For centuries the Catholic Church has been an advocate, a resource, a champion of the poor and those in need, and continues to be so, through large international organizations such as Catholic Relief Services and Catholic Charities, and through small, grassroots and local efforts, such as the Haiti Humanitarian Fund in Conyers, Georgia.
It is who we are and what we do as the faithful.
Pope Benedict XVI observed in his first encyclical, Deus Caritas Est (God is Love), in 2005, that:
Concern for our neighbor transcends the confines of national communities and has increasingly broadened its horizon to the whole world. — Deus Caritas Est
His Holiness Benedict XVI
Love of God and love of neighbor go hand in hand. As Catholics, we understand that we are the Body of Christ, and put it into action. We do this by serving our neighbors, especially those in great need of our help and support, regardless of political or geographical borders.
The parish community of St. Pius X Catholic Church in Conyers, Georgia embraced this attitude early in 2000 when then-pastor Father John Kieran proposed the idea of participating in a community-to-community twinning project with a parish in Haiti. A fact-finding mission followed, which identified healthcare as a pressing need in Los Palis, Haiti. The Haiti Humanitarian Fund was created to address this need.
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In 2001, a medical mission went to Los Palis, and worked with Père Robert, the pastor of Notre Dame de la Présentation, to serve the community with medical care since no healthcare was available. The mission continues to operate today out of a rented house off a dirt road that has a propensity to wash out during the rainy season.
Since that first mission over a decade ago, the community now enjoys a full time doctor and two medical assistants. The Humanitarian Fund hosts fund raising events, including an annual gala dinner and silent auction, to continue to provide quality care for the people of Los Palis, and to one day soon purchase land in order to build a permanent and suitable medical facility for the community.
In anticipation of this year’s mission trip, the basement of Dr. Michael Manning’s medical practice is filled with the joyful voices of volunteers from the parish who have gathered to pack medical supplies and clothes for the trip. Each person traveling is allowed one carry-on bag for personal items. The two suitcases allowed per person by the airline are used by the mission to transport necessary medical supplies. Volunteers pack strategically, spreading the meds across all the bags in case some of the bags are lost or damaged, or in some cases, confiscated. Upon the team’s arrival, additional medical supplies will be purchased in-country to help stimulate the local economy.
The medical mission is more than an isolated service that goes in, gets a job done, and gets out. It’s about building community and creating long term relationships. Because of this attention to the dignity of the persons who make up the community, other needs have emerged.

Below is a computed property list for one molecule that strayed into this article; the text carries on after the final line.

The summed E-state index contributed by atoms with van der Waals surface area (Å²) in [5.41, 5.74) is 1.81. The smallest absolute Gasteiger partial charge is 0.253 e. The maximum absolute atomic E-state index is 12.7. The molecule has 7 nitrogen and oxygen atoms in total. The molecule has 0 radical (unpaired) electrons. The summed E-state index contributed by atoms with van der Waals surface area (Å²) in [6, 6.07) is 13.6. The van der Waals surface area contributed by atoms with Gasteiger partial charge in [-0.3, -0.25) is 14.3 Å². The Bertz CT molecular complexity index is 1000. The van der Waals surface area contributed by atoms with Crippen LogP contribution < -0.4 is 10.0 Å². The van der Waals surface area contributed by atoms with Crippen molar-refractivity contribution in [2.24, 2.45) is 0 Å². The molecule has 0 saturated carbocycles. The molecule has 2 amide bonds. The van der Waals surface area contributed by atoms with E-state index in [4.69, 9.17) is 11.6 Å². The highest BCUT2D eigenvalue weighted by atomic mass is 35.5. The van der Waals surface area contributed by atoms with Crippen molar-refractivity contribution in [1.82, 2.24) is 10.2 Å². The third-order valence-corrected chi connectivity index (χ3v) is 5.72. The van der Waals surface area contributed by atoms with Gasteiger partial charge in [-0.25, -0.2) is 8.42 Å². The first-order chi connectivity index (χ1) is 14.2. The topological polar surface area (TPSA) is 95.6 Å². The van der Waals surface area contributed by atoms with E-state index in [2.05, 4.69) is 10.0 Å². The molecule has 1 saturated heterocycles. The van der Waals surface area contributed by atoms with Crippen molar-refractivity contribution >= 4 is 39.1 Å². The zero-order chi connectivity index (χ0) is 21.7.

The Humanitarian Fund has added an education component, helping to fund the education of primary and secondary students in the community. A huge push to sponsor a clean water campaign has yielded the most impressive results to date. Dr. Manning notes a significant change in the healthcare needs of the community since implementing the water filtration system.
Electricity is now available throughout the town, and a small restaurant/bar has opened close to the parish. This signals that the local economy is strengthening since the community can sustain a small business.
The impact of this work has definitely had a positive effect on the people of Los Palis, but it is felt strongly in the St. Pius community, too. Visits from Père Robert, and now, Père Guy, provide joyful reports on progress made thanks to the twinning project.
And there’s no denying that the warmth with which the team is received, and the joy of sharing the Eucharist in the communal celebration of the Mass at Notre Dame de la Présentation has moved the mission team in ways beyond feeling good about a job well-done. One of the team members, Antonio Gibbs, shares, “We give from our excess; they give from the heart.”
It’s a humbling lesson.
Bonus: Audio clip of Dr. Mike Manning recounting a joyful offertory anecdote involving live chickens, and the solemn reason for the gifts.
What kinds of homegrown ministries do your parishes have?
Please pray for the success of this year’s medical mission February 15-22, 2014. Donate to the Haiti Humanitarian Fund.
Copyright 2014 María Morera Johnson
About the Author
Maria Morera Johnson, author of My Badass Book of Saints, Super Girls and Halo, and Our Lady of Charity: How a Cuban Devotion to Mary Helped Me Grow in Faith and Love writes about all the things that she loves. A cradle Catholic, she struggles with living in the world but not being of it, and blogs about those successes and failures, too.